Crazy Good, Crazy Light
I used to be a big fan of Montrail Shoes, and went through four or five pairs of the Masai before they were discontinued. I've not really liked any of their shoes since: they all seemed to be be heavy and clunky. However, that's all changed with the Rogue Racer.
This is literally a game-changer. It is astonishingly light but provides nearly all the support and cushioning of a traditional trail shoe. I tried them on, ran in them once, and had no hesitation in wearing them for 50 km trail race. I had no foot issues at all.
The amazing thing is that they weigh almost as little as super-minimal trail shoes like the New Balance Minimus or the Merrell Trail Glove. But they provide a lot more cushioning and protection. You may or may not think that is a good thing, but my experience is that the hillier the race, the more cushioning I want on my heel so that I can run fast downhill. Also, the longer the race, the more I want just to be able to put a foot down without worrying too much about placing the foot precisely, avoiding sharp rocks etc.
The Rogue Racers feel very much like a traditional trail runner (like the Brooks Cascadia) but ditch 40% of the weight. I don't know what sort of voodoo Montrail have been cooking up in their research department, but the results are stunning. Expect to see this shoe winning a LOT of races.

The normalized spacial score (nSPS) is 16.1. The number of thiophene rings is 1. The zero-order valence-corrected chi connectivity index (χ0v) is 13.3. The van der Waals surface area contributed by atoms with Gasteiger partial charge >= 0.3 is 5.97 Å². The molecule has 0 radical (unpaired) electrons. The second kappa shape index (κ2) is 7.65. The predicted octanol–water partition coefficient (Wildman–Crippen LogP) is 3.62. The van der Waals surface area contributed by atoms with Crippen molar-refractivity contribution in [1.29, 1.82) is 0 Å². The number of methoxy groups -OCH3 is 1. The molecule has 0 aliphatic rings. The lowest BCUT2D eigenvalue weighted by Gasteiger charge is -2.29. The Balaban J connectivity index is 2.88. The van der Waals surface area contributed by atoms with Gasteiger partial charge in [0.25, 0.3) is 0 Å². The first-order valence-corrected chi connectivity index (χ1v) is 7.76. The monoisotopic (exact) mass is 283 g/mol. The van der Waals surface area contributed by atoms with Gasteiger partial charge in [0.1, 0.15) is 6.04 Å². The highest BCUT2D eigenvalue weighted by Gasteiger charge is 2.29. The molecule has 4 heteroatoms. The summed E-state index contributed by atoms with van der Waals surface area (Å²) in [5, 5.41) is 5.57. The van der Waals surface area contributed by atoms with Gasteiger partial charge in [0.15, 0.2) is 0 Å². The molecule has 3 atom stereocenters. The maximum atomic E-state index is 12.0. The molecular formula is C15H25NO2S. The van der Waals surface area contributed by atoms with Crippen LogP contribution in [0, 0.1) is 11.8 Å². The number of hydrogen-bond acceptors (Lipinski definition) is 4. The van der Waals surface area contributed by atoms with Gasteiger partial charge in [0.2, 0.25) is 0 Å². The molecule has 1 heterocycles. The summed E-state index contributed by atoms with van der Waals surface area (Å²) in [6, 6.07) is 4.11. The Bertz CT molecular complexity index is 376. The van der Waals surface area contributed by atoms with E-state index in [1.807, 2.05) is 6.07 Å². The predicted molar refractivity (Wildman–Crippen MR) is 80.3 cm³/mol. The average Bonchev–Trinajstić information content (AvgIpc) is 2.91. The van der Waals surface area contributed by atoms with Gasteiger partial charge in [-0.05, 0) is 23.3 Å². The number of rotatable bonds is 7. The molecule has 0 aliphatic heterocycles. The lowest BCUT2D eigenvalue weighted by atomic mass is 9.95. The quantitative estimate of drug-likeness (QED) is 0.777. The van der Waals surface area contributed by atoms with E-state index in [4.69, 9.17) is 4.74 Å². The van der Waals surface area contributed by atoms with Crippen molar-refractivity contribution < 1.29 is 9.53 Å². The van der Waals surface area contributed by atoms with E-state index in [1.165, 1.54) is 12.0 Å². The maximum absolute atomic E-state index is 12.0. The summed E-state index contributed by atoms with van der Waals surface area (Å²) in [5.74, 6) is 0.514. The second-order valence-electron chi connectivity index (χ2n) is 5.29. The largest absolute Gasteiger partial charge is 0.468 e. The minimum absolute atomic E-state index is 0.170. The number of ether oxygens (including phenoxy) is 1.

If Montrail were to tweak the shoe at all, here's what I would suggest. The forefoot is really nice: soft enough to provide great trail feel, but firm enough that sharp rocks don't leave you limping. However, it's got a noticeable concavity to it that I think is undesirable. The only discomfort I felt with this shoe (after a 4.5 hour race) was right in the middle of the forefoot. I don't know if this is related to the concavity, or just because that's the thinnest point of the sole. But either way, I would flatten out the concavity (which doesn't seem to have much benefit), and thicken the middle of the forefoot by a millimeter or so. Secondly, I would be tempted to drop the heel slightly. After running in near-flat shoes, the heel stack seems high. As I said above, this means that the cushioning is great for thundering downhill, and I didn't experience any instability, but I think Montrail could improve the shoe by dropping the heel 2 or 3 mm.
Despite my niggles (Hey, nothing's ever perfect, right?), this is really a breakthrough shoe that is brilliantly designed. I have more than ten different pairs of trail shoes, and these are the shoe I reach for without hesitation for any long, hilly runs. I'm planning to wear them next in the Pocatello 50.